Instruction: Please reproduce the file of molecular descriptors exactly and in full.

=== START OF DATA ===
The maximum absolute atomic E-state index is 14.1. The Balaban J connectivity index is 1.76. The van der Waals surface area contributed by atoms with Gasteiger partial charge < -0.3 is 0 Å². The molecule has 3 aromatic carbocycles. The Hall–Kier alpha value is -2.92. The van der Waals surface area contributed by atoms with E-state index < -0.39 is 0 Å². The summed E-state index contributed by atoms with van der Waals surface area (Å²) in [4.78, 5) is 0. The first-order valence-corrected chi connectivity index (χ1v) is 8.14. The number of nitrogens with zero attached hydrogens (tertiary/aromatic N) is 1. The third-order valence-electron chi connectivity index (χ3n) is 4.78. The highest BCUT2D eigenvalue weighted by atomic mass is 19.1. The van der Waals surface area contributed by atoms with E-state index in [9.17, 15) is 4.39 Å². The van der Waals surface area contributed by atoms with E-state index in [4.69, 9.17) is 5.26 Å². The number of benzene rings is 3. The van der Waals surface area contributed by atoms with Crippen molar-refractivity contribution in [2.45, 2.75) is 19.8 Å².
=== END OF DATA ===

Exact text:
The maximum absolute atomic E-state index is 14.1. The Balaban J connectivity index is 1.76. The van der Waals surface area contributed by atoms with Gasteiger partial charge < -0.3 is 0 Å². The molecule has 3 aromatic carbocycles. The Hall–Kier alpha value is -2.92. The van der Waals surface area contributed by atoms with E-state index < -0.39 is 0 Å². The summed E-state index contributed by atoms with van der Waals surface area (Å²) in [4.78, 5) is 0. The first-order valence-corrected chi connectivity index (χ1v) is 8.14. The number of nitrogens with zero attached hydrogens (tertiary/aromatic N) is 1. The third-order valence-electron chi connectivity index (χ3n) is 4.78. The highest BCUT2D eigenvalue weighted by atomic mass is 19.1. The van der Waals surface area contributed by atoms with E-state index in [9.17, 15) is 4.39 Å². The van der Waals surface area contributed by atoms with E-state index in [4.69, 9.17) is 5.26 Å². The number of benzene rings is 3. The van der Waals surface area contributed by atoms with Crippen molar-refractivity contribution in [2.45, 2.75) is 19.8 Å².